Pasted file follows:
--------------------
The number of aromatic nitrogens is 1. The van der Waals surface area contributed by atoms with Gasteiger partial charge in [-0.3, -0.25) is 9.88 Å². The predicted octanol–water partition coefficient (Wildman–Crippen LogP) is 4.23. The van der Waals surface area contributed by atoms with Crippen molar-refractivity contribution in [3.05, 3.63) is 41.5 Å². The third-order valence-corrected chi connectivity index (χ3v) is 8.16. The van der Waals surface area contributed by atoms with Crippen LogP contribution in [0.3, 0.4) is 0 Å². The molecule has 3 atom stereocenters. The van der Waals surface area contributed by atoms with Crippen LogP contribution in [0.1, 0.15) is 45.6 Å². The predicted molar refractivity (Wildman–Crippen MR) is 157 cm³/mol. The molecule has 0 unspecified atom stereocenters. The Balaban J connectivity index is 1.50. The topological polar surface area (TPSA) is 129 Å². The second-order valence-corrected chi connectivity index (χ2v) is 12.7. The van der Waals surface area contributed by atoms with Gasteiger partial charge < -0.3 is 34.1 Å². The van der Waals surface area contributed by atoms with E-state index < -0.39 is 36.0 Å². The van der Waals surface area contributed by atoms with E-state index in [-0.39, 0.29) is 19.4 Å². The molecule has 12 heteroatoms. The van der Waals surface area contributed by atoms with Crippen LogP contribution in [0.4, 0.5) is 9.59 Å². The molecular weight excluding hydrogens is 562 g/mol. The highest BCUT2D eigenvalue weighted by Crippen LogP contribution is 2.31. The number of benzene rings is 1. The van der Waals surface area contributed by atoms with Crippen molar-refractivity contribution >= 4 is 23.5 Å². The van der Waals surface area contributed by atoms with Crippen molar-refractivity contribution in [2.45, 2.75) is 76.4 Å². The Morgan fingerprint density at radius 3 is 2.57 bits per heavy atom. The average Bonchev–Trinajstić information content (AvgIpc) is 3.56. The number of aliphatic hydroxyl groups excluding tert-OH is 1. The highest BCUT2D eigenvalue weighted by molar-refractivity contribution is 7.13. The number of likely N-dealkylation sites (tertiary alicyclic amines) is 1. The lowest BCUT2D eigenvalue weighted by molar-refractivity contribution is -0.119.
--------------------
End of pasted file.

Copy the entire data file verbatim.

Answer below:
The number of aromatic nitrogens is 1. The van der Waals surface area contributed by atoms with Gasteiger partial charge in [-0.3, -0.25) is 9.88 Å². The predicted octanol–water partition coefficient (Wildman–Crippen LogP) is 4.23. The van der Waals surface area contributed by atoms with Crippen molar-refractivity contribution in [3.05, 3.63) is 41.5 Å². The third-order valence-corrected chi connectivity index (χ3v) is 8.16. The van der Waals surface area contributed by atoms with Crippen LogP contribution in [0.3, 0.4) is 0 Å². The molecule has 3 atom stereocenters. The van der Waals surface area contributed by atoms with Crippen LogP contribution in [0.1, 0.15) is 45.6 Å². The predicted molar refractivity (Wildman–Crippen MR) is 157 cm³/mol. The molecule has 0 unspecified atom stereocenters. The Balaban J connectivity index is 1.50. The topological polar surface area (TPSA) is 129 Å². The second-order valence-corrected chi connectivity index (χ2v) is 12.7. The van der Waals surface area contributed by atoms with Gasteiger partial charge < -0.3 is 34.1 Å². The van der Waals surface area contributed by atoms with E-state index < -0.39 is 36.0 Å². The van der Waals surface area contributed by atoms with E-state index in [-0.39, 0.29) is 19.4 Å². The molecule has 12 heteroatoms. The van der Waals surface area contributed by atoms with Crippen LogP contribution in [0.4, 0.5) is 9.59 Å². The molecular weight excluding hydrogens is 562 g/mol. The highest BCUT2D eigenvalue weighted by Crippen LogP contribution is 2.31. The number of benzene rings is 1. The van der Waals surface area contributed by atoms with Crippen molar-refractivity contribution >= 4 is 23.5 Å². The van der Waals surface area contributed by atoms with Crippen molar-refractivity contribution in [2.45, 2.75) is 76.4 Å². The Morgan fingerprint density at radius 3 is 2.57 bits per heavy atom. The average Bonchev–Trinajstić information content (AvgIpc) is 3.56. The number of aliphatic hydroxyl groups excluding tert-OH is 1. The highest BCUT2D eigenvalue weighted by molar-refractivity contribution is 7.13. The number of likely N-dealkylation sites (tertiary alicyclic amines) is 1. The lowest BCUT2D eigenvalue weighted by molar-refractivity contribution is -0.119.